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This code causes some kind of memory leak. I assume it's caused by the new byte[]. But shouldn't the GC avoiding this? If the program runs long enough, the code will cause a OutOfMemoryException

using (var file = new FileStream(fileLoc, FileMode.Open))
{
    int chunkSize = 1024 * 100;
    while (file.Position < file.Length)
    {
        if (file.Length - file.Position < chunkSize)
        {
            chunkSize = (int)(file.Length - file.Position);
        }
        byte[] chunk = new byte[chunkSize];
        file.Read(chunk, 0, chunkSize);
        context.Response.BinaryWrite(chunk);
    }
}
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What is context? –  Philip Fourie Feb 21 '12 at 15:09
    
HttpContext context; –  chriszero Feb 21 '12 at 15:12
1  
Did you use a profiler to identify this code as the culprit? –  Daniel Hilgarth Feb 21 '12 at 15:15
    
No profiler, but if I comment the code, the error is gone. –  chriszero Feb 21 '12 at 15:28
    
How big is the file? –  user159335 Feb 21 '12 at 15:30

5 Answers 5

up vote 5 down vote accepted

The problem is almost certainly that you're repeatedly allocating new arrays and in memory they're allocated as contiguous blocks, so I can understand how it's chewing through it.

How about rejigging things slightly so that you only create the buffer once and then reuse it unless you get into the if where the chunksize required is less than the standard chunk size.

using (var file = new FileStream(fileLoc, FileMode.Open)) {
    int chunkSize = 1024 * 100;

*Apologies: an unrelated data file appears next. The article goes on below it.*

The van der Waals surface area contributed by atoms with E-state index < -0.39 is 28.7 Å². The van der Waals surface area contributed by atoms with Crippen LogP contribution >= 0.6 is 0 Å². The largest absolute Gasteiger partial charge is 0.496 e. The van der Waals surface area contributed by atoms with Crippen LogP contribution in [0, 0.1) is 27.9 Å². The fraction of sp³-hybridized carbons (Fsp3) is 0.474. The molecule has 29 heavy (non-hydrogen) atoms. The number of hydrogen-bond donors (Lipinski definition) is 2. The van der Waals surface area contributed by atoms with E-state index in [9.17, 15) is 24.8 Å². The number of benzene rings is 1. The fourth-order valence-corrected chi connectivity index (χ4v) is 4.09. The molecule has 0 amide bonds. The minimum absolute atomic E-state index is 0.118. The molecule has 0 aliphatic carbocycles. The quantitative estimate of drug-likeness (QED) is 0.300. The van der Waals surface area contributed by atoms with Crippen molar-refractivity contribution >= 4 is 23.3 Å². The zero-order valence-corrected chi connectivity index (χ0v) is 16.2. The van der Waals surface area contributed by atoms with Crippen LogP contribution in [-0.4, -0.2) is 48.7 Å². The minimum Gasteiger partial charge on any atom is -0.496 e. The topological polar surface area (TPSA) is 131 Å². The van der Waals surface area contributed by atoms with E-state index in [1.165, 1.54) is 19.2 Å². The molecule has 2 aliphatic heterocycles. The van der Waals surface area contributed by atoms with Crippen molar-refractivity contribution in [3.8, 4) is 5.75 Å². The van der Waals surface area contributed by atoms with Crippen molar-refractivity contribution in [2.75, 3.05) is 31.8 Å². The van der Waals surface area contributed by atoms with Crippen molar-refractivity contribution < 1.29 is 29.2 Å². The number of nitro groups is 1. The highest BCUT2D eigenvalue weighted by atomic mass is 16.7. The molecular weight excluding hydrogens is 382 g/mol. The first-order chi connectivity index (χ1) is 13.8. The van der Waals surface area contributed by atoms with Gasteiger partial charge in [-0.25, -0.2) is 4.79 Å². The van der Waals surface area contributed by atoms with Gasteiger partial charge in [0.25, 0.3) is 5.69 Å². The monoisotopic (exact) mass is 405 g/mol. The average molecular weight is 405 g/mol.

byte[] chunk = new byte[chunkSize];

    while (file.Position < file.Length) {
        if (file.Length - file.Position < chunkSize) {
            chunkSize = (int)(file.Length - file.Position);
            chunk = new byte[chunkSize];
        }
        file.Read(chunk, 0, chunkSize);
        context.Response.BinaryWrite(chunk);
    } 
}
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Sounds like what I said earlier about newing something up in a While loop or for loop... good catch Nanhydrin I will +1 you now –  DJ KRAZE Feb 21 '12 at 15:46

The GC does not stipulate WHEN items will be removed generally.

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2  
The IDisposable mechanism and the garbage collector are entirely independent. –  Justin Feb 21 '12 at 15:10
    
I realize that, does that make active memory management a less valid approach somehow? –  Grant H. Feb 21 '12 at 15:14
1  
The garbage collector should still be run before the allocation system throws out of memory no matter how lazy it is. –  user159335 Feb 21 '12 at 15:17
    
Very true, there's something else at play in the OP's code. –  Grant H. Feb 21 '12 at 15:20

I assume

You know what they say about that. Make sure you find the source of the exception. Might it be caused by disconnecting clients, which cause your send buffer to fill with data that keeps being read but is never sent?

See here:

try
{
    // Open the file.
    iStream = new System.IO.FileStream(filepath, System.IO.FileMode.Open, 
                System.IO.FileAccess.Read,System.IO.FileShare.Read);


    // Total bytes to read:
    dataToRead = iStream.Length;

    Response.ContentType = "application/octet-stream";
    Response.AddHeader("Content-Disposition", "attachment; filename=" + filename);

    // Read the bytes.
    while (dataToRead > 0)
    {
        // Verify that the client is connected.
        if (Response.IsClientConnected) 
        {
            // Read the data in buffer.
            length = iStream.Read(buffer, 0, 10000);

            // Write the data to the current output stream.
            Response.OutputStream.Write(buffer, 0, length);

            // Flush the data to the HTML output.
            Response.Flush();

            buffer= new Byte[10000];
            dataToRead = dataToRead - length;
        }
        else
        {
            //prevent infinite loop if user disconnects
            dataToRead = -1;
        }
    }
}